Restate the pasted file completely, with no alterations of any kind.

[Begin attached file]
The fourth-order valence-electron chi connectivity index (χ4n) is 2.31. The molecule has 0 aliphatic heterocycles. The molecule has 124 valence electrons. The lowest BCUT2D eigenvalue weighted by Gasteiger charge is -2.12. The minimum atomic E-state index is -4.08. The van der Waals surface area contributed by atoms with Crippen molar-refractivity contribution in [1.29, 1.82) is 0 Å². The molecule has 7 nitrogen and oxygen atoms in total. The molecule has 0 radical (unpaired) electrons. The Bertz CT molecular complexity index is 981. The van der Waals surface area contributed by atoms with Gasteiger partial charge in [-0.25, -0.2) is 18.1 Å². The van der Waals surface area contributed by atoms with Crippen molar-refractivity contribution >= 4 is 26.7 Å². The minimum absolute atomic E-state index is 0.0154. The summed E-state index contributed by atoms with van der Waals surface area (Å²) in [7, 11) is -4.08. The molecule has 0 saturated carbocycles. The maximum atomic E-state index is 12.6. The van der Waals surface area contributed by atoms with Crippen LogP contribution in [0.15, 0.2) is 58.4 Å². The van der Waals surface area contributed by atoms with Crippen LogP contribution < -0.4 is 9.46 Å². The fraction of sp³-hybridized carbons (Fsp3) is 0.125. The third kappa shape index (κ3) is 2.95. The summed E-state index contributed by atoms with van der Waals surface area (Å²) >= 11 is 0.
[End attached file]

The fourth-order valence-electron chi connectivity index (χ4n) is 2.31. The molecule has 0 aliphatic heterocycles. The molecule has 124 valence electrons. The lowest BCUT2D eigenvalue weighted by Gasteiger charge is -2.12. The minimum atomic E-state index is -4.08. The van der Waals surface area contributed by atoms with Crippen molar-refractivity contribution in [1.29, 1.82) is 0 Å². The molecule has 7 nitrogen and oxygen atoms in total. The molecule has 0 radical (unpaired) electrons. The Bertz CT molecular complexity index is 981. The van der Waals surface area contributed by atoms with Gasteiger partial charge in [-0.25, -0.2) is 18.1 Å². The van der Waals surface area contributed by atoms with Crippen molar-refractivity contribution >= 4 is 26.7 Å². The minimum absolute atomic E-state index is 0.0154. The summed E-state index contributed by atoms with van der Waals surface area (Å²) in [7, 11) is -4.08. The molecule has 0 saturated carbocycles. The maximum atomic E-state index is 12.6. The van der Waals surface area contributed by atoms with Crippen LogP contribution in [0.15, 0.2) is 58.4 Å². The van der Waals surface area contributed by atoms with Crippen LogP contribution < -0.4 is 9.46 Å². The fraction of sp³-hybridized carbons (Fsp3) is 0.125. The third kappa shape index (κ3) is 2.95. The summed E-state index contributed by atoms with van der Waals surface area (Å²) >= 11 is 0.